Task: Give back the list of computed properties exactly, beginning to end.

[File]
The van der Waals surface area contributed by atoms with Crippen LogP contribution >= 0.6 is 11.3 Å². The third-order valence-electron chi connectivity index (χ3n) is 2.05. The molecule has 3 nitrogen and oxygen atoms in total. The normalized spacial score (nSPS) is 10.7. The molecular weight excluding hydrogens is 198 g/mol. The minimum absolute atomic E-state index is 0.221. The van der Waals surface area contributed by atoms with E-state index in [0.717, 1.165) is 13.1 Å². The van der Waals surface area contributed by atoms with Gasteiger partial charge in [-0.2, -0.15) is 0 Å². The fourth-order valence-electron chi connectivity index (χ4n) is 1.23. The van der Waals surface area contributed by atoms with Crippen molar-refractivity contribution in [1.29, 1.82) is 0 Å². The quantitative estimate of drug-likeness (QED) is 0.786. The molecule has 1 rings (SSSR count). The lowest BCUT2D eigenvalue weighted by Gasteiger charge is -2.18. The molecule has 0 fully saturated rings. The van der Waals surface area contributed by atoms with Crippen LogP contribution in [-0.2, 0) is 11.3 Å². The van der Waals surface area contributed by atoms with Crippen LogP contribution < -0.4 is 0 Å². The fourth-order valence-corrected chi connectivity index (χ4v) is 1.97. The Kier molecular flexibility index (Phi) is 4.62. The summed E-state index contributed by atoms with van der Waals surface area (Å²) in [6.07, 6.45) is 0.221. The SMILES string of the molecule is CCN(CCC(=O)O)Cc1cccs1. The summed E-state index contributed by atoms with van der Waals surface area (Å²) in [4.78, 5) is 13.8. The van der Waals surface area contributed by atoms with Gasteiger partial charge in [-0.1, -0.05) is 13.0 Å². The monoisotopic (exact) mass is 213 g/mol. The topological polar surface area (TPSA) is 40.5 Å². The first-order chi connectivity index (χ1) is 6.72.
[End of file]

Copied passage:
The van der Waals surface area contributed by atoms with Crippen LogP contribution >= 0.6 is 11.3 Å². The third-order valence-electron chi connectivity index (χ3n) is 2.05. The molecule has 3 nitrogen and oxygen atoms in total. The normalized spacial score (nSPS) is 10.7. The molecular weight excluding hydrogens is 198 g/mol. The minimum absolute atomic E-state index is 0.221. The van der Waals surface area contributed by atoms with E-state index in [0.717, 1.165) is 13.1 Å². The van der Waals surface area contributed by atoms with Gasteiger partial charge in [-0.2, -0.15) is 0 Å². The fourth-order valence-electron chi connectivity index (χ4n) is 1.23. The van der Waals surface area contributed by atoms with Crippen molar-refractivity contribution in [1.29, 1.82) is 0 Å². The quantitative estimate of drug-likeness (QED) is 0.786. The molecule has 1 rings (SSSR count). The lowest BCUT2D eigenvalue weighted by Gasteiger charge is -2.18. The molecule has 0 fully saturated rings. The van der Waals surface area contributed by atoms with Crippen LogP contribution in [-0.2, 0) is 11.3 Å². The van der Waals surface area contributed by atoms with Crippen LogP contribution < -0.4 is 0 Å². The fourth-order valence-corrected chi connectivity index (χ4v) is 1.97. The Kier molecular flexibility index (Phi) is 4.62. The summed E-state index contributed by atoms with van der Waals surface area (Å²) in [6.07, 6.45) is 0.221. The SMILES string of the molecule is CCN(CCC(=O)O)Cc1cccs1. The summed E-state index contributed by atoms with van der Waals surface area (Å²) in [4.78, 5) is 13.8. The van der Waals surface area contributed by atoms with Gasteiger partial charge in [-0.1, -0.05) is 13.0 Å². The monoisotopic (exact) mass is 213 g/mol. The topological polar surface area (TPSA) is 40.5 Å². The first-order chi connectivity index (χ1) is 6.72.